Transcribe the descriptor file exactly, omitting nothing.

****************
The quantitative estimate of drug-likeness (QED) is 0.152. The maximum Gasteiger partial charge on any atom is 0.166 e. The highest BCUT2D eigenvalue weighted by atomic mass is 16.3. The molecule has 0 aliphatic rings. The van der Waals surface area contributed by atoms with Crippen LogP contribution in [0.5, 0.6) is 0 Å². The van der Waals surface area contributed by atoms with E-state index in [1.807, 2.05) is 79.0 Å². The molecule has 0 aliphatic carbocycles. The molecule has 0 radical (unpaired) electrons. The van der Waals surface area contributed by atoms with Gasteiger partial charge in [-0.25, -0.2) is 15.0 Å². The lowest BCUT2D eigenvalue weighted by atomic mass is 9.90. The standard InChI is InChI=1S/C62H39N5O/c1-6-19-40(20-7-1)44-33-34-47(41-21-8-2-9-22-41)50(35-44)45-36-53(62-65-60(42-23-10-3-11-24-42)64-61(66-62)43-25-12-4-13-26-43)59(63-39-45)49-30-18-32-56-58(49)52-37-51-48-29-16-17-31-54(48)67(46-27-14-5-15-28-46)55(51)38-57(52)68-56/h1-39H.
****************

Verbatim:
The quantitative estimate of drug-likeness (QED) is 0.152. The maximum Gasteiger partial charge on any atom is 0.166 e. The highest BCUT2D eigenvalue weighted by atomic mass is 16.3. The molecule has 0 aliphatic rings. The van der Waals surface area contributed by atoms with Crippen LogP contribution in [0.5, 0.6) is 0 Å². The van der Waals surface area contributed by atoms with E-state index in [1.807, 2.05) is 79.0 Å². The molecule has 0 aliphatic carbocycles. The molecule has 0 radical (unpaired) electrons. The van der Waals surface area contributed by atoms with Gasteiger partial charge in [-0.25, -0.2) is 15.0 Å². The lowest BCUT2D eigenvalue weighted by atomic mass is 9.90. The standard InChI is InChI=1S/C62H39N5O/c1-6-19-40(20-7-1)44-33-34-47(41-21-8-2-9-22-41)50(35-44)45-36-53(62-65-60(42-23-10-3-11-24-42)64-61(66-62)43-25-12-4-13-26-43)59(63-39-45)49-30-18-32-56-58(49)52-37-51-48-29-16-17-31-54(48)67(46-27-14-5-15-28-46)55(51)38-57(52)68-56/h1-39H.